The Sullivan Ordinance of 1908

Sullivan Ordinance“The Sullivan Ordinance d[id] not make it an offense for a woman to smoke but . . . for the manager or proprietor of a public place to allow her to smoke therein.” [1] When the Committee on Laws of the New York City Board of Aldermen, now the New York City Council, approved the anti-smoking ordinance a newspaper headline asked “Will the ladies rebel as the ladies of New Amsterdam did when Peter Stuyvesant ordered them to wear broad flounces?” [2] In feminist folklore one lady, Katie Mulcahey, did rebel though there are discrepancies in the public record of her rebellion.

In one account, “The ordinance was quickly enforced with Katie Mulcahey arrested on Jan 22 [the next day] but was vetoed by Mayor George Brinton McClellan Jr only two weeks later.” [3] In a contemporary account, “Policeman Stern rubbed his eyes to make sure he saw straight at 1:20 o’clock this morning . . . He had seen a woman calmly take a cigarette from a package and light it, striking a match on a house wall.” [4]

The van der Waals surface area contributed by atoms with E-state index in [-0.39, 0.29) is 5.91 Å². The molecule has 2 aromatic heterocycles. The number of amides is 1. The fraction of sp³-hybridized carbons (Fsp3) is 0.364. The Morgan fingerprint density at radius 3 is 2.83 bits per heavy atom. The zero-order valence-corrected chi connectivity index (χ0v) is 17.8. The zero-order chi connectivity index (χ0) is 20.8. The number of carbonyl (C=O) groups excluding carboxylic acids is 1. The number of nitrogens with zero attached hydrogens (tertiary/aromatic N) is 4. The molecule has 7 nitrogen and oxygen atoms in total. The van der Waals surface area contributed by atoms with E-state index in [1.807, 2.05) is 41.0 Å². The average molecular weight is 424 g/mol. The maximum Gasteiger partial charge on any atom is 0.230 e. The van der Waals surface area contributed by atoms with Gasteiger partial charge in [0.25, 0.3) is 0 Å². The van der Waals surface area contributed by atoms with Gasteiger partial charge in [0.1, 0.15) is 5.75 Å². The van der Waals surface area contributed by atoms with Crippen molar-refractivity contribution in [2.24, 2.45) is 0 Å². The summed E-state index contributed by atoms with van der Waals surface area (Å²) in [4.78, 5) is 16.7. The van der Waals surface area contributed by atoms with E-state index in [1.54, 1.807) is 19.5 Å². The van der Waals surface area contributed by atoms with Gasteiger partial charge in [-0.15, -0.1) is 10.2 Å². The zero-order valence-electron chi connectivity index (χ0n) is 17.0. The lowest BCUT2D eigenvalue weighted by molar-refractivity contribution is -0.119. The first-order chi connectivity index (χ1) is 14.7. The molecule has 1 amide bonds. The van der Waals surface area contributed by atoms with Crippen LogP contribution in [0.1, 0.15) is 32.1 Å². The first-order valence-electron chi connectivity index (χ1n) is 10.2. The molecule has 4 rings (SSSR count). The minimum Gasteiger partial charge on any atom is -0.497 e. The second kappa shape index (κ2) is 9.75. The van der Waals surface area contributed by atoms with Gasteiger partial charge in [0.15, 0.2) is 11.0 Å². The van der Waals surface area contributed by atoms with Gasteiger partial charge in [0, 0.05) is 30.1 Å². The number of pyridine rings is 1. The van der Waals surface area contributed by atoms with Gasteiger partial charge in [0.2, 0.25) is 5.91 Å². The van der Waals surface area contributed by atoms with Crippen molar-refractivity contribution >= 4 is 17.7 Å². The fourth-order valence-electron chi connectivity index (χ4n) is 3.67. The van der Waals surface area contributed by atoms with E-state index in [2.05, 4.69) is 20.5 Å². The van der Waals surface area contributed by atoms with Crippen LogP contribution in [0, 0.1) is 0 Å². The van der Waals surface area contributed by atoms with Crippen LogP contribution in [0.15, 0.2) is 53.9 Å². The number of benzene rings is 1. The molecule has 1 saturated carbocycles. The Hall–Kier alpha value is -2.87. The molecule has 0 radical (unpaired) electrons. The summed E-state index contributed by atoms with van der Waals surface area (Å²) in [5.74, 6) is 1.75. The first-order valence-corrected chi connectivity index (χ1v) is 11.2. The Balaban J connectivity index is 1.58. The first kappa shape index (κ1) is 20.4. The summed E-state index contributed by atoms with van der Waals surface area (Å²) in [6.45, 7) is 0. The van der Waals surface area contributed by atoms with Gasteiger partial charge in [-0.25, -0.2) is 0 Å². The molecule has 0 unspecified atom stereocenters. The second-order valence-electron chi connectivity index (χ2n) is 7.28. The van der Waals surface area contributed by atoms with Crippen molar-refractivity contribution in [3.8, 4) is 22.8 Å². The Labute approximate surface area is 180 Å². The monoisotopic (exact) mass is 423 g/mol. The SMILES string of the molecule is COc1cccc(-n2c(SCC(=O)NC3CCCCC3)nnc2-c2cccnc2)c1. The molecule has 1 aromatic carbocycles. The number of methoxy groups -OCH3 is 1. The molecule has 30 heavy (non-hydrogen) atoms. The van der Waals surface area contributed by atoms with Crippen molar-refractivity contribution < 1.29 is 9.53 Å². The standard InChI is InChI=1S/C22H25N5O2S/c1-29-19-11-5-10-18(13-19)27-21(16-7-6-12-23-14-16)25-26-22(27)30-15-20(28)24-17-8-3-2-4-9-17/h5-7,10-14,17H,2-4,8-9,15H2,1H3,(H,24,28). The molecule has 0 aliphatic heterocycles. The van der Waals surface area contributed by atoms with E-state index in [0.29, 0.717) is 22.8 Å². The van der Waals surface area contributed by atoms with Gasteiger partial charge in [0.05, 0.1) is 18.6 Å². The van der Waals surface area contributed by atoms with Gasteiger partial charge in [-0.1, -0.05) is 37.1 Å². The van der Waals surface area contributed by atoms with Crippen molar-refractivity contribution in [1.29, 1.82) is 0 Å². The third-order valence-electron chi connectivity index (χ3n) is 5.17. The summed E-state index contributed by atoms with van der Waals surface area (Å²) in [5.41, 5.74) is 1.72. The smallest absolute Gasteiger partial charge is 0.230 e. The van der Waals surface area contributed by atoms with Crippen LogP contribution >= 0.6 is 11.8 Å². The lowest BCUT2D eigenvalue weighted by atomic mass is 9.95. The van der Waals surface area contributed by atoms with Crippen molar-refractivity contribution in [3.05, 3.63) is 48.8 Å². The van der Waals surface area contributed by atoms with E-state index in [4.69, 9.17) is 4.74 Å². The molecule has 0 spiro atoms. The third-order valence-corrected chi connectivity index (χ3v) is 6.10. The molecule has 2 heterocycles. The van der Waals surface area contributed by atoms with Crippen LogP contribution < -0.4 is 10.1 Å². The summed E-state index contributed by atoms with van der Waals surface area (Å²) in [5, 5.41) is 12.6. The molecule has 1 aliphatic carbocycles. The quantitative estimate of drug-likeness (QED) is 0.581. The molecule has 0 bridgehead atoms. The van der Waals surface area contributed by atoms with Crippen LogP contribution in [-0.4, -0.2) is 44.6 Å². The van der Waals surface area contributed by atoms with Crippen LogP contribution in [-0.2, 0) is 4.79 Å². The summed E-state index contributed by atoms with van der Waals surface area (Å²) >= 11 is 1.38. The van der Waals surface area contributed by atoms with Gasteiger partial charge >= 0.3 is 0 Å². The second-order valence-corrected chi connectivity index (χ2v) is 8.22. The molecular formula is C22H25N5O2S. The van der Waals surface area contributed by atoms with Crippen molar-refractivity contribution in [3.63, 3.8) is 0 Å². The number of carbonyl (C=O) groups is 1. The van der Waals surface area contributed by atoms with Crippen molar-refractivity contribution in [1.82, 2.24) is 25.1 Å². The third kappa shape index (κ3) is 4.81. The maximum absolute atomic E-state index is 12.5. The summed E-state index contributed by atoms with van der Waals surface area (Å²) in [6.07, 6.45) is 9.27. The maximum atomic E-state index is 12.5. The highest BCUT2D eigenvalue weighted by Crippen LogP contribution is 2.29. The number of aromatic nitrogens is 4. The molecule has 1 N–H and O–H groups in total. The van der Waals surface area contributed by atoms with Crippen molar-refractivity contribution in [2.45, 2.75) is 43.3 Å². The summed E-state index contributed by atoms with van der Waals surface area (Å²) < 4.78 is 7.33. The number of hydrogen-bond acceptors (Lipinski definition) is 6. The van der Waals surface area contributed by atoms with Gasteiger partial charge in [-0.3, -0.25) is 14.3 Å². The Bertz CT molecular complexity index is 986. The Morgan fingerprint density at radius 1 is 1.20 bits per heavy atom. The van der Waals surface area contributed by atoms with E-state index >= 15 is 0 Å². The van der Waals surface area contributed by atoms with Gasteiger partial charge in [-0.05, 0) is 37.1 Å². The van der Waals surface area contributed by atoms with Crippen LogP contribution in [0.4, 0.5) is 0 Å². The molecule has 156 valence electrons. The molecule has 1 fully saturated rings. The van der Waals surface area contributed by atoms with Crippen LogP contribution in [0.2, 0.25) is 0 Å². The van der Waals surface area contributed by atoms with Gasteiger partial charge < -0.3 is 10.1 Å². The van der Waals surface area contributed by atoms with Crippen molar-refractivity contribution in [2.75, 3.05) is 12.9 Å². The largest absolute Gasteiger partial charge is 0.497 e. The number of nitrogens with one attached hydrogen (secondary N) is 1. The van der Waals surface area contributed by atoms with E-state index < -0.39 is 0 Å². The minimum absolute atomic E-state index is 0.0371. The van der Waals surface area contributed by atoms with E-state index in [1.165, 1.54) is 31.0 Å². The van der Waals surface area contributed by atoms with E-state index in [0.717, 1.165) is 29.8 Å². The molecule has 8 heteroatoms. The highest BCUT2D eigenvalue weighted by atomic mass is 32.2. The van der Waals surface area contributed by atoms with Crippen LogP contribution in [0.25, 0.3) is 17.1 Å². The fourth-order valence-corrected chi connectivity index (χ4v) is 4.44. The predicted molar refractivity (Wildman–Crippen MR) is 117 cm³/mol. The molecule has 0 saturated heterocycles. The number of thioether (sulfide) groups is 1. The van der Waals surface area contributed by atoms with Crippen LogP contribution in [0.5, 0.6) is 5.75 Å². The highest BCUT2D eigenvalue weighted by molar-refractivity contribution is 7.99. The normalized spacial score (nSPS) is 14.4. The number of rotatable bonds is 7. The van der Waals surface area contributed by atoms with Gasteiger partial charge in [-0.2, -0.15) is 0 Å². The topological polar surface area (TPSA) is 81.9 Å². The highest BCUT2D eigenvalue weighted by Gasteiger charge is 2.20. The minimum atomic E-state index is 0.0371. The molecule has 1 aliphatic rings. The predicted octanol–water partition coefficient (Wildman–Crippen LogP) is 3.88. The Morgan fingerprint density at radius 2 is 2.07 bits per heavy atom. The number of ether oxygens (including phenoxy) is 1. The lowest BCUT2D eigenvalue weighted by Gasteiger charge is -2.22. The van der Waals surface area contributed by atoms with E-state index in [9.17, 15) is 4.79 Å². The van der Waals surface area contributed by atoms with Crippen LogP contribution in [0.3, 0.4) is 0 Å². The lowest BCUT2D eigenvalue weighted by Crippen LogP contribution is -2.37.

Katie’s arrest was a curiosity according to the plain language of the ordinance:  “She was picked up for smoking outside a Bowery home and fined five dollars but imprisoned when she refused on principle to pay.  Curiously, the ordinance did not prohibit smoking outside, nor did it call for individual smokers to be fined . . . The Times did not note the misapplication of the law.” [5]

Another curious aspect of the enforcement was its apparent prematurity.  As the Times did note, following committee approval Alderman Sullivan’s “control in the board [wa]s absolute and he [rushed] the new law through”[6] the full board the same day.  But the “new law” rushed through the Board of Aldermen could not become law in fact until signed by the New York City Mayor as chief executive.  The mayor never signed off on the ordinance but by all accounts vetoed it.